LINCOLN, Neb., -- Fifty-one weeks ago, give or take, the Iowa Hawkeyes turned in their gear. It was the end of a 4-8 season. It was time for comfort food, a nice blanket and maybe some Netflix.
This is where you curl up in the fetal position and turn off the cell phone. That's what you do if you want to live in the stink of 4-8.
"At the end of last year, it was a nasty feeling in the locker room," defensive tackle Louis Trinca-Pasat said. "We felt like we didn't belong there."
Fifty-one weeks later, it's pretty safe to say the Hawkeyes belong.
Iowa completed the flip from 4-8 to 8-4 with a dominating 38-17 victory over Nebraska before 91,260 fans Friday at Memorial Stadium.
Iowa (8-4, 5-3 Big Ten) slayed a lot of demons, so take a deep breath: It was Iowa's first victory at Nebraska since 1943 and first win over the Cornhuskers (8-4, 5-3) since 1981. Iowa claimed the Heroes Trophy for the first time since NU joined the Big Ten in 2011. The four-win improvement is the fourth-biggest turnaround in the country, ranking behind Auburn (plus-7) and Boston College and Missouri (plus-5).
The "51 weeks" was the motto of the week in the Iowa football complex. It was taped to all the doors. The clock on digging out of 4-8 started after walking off the Kinnick Stadium field 13-7 losers to the Huskers last season, finishing Iowa's worst season under Kirk Ferentz since 2000.
The Hawkeyes ended week 52 by forcing three turnovers out of the Huskers, including a fumble in the fourth quarter that eventually turned into running back Mark Weisman's 2-yard touchdown and a 31-17 Iowa lead with 9:17 left in the game.
Weisman scored two TDs and Iowa's defense made it stand, holding NU to 89 rushing yards, including 85 from Ameer Abdullah, the Big Ten's leading rusher. Nebraska entered the game averaging 233.7 rushing yards a game. The Hawkeyes had average starting field position from their 45-yard line, leaving Iowa with only a long scoring drive of 41 yards.
Week 52 ended with "In Heaven There is no Beer" echoing through Memorial Stadium, the Hawkeyes sprinting across the big red "N" in the middle of Tom Osborne Field and a happy, dancing dash up the tunnel.
"At this time last year, we were saying, 'Damn, we're done,'" said quarterback Jake Rudock, who suffered a sprained knee and was forced out in the fourth quarter. "I remember going to a class, a meeting and then a workout that next week. It was weird having to turn in the helmets."
The Hawkeyes will need their helmets. There's the bowl, which likely won't be made official until Dec. 8 when BCS bowl bids are announced. Logic points to the Hawkeyes going to the Outback Bowl. The Big Ten will need to have two teams selected for BCS bowl bids, which is a distinct possibility but comes with no guarantee.
"This puts us in a great bowl, probably the Outback," said wide receiver Kevonte Martin-Manley, who 24-yard TD catch put Iowa up 24-10 in the third quarter. "We just finished the year off strong. When you finish something strong, you feel really good about it."
Ferentz had a chance to wag his finger in Saturday's postgame. At the beginning of the season, he was named one of the five worst coaches in the country by Sports Illustrated's Stewart Mandel.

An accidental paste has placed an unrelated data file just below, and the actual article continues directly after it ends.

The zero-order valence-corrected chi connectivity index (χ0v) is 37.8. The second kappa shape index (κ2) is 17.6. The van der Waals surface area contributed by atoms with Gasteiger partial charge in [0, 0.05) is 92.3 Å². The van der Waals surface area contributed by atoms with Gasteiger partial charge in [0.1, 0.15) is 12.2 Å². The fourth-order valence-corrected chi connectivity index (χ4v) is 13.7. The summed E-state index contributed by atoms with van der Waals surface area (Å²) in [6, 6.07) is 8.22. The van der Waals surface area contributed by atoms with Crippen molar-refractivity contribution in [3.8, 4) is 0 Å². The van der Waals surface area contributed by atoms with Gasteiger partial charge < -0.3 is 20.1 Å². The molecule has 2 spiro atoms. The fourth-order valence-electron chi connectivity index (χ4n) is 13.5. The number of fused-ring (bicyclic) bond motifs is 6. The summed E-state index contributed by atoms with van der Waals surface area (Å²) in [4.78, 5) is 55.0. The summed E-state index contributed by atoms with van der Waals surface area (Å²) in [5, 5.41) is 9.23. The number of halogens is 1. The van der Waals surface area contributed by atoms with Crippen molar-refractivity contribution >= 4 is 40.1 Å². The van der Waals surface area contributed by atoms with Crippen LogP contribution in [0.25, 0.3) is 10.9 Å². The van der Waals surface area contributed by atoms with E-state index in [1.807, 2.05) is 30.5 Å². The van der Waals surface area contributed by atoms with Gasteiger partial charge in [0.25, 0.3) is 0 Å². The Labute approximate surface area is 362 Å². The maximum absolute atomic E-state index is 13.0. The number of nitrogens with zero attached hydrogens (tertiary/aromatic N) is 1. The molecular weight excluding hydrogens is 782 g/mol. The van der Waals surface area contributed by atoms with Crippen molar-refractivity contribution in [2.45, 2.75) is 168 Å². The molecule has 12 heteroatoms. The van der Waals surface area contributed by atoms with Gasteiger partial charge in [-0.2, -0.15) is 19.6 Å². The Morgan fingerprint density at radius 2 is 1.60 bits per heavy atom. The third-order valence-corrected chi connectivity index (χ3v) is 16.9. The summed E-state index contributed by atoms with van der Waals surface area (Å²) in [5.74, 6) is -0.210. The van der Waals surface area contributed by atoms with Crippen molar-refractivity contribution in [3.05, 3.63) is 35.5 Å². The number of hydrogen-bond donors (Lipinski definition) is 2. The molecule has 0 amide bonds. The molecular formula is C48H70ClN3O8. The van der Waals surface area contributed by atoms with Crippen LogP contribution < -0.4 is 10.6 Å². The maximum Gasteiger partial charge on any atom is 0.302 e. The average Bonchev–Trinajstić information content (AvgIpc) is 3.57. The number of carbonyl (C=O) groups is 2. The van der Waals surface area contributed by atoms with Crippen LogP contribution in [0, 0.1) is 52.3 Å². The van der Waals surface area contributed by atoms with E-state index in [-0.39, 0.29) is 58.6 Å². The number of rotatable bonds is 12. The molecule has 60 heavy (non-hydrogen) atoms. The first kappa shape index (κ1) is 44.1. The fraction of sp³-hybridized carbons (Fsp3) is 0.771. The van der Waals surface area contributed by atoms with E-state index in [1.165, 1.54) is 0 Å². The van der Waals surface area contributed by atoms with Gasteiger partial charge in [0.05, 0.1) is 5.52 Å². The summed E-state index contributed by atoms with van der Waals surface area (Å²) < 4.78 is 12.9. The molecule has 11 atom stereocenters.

"Everybody's entitled to their opinion, it's the great thing about our country," Ferentz said, after his team sang the school fight song and let out a primal scream that echoed through the visitor's locker room, located in the guts of the south end stands. "I don't think he went to jail for saying that."
And that brings us to Nebraska coach Bo Pelini. He had a bad day at the office. Not only did his Huskers allow the most points ever in this series, he called for a fake punt that came after a timeout and failed miserably, losing 8 yards and ending up a TD for Iowa on the next play.
Pelini also was flagged for an unsportsmanlike conduct penalty. Let's say he didn't agree with the call.
"I thought that was a chicken [bleep] call," Pelini growled in the postgame. "Excuse my language on that, but I head never seen anything like that. I've done a lot worse than that. I saw Kirk Ferentz on the other side acting a lot worse than that. I didn't see a flag come out on him."
Week 52 began with questions about whether or not Iowa-Nebraska could count as a rivalry. Iowa had dropped five consecutive to the Huskers before turning two of NU's three turnovers into TDs Friday. Week 52 ended with the Nebraska coach answering whether or not he made a case to save his job.
"If they want to fire me, go ahead," Pelini said. "I believe in what I've done."
One thing that helps move the needle when your 51 weeks from what has to be considered the statement win of the season is seniors, specifically for Iowa it's been senior linebackers James Morris, Christian Kirksey and Anthony Hitchens. Here's what they did against the Huskers: 28 tackles, two sacks, two interceptions (Morris' led to a first-quarter TD), seven tackles for loss, two forced fumbles, three pass breakups and three QB hurries.
"That might be fair to say," Morris said to a question about the seniors and the linebackers leading the program excavation. "I don't want to raise my hand and say it was me or it was us."
Week 52 ended with screams of joy thundering out of Iowa's locker room, not the thud of gear being turned in. Not like last season. It was the exact opposite of last season.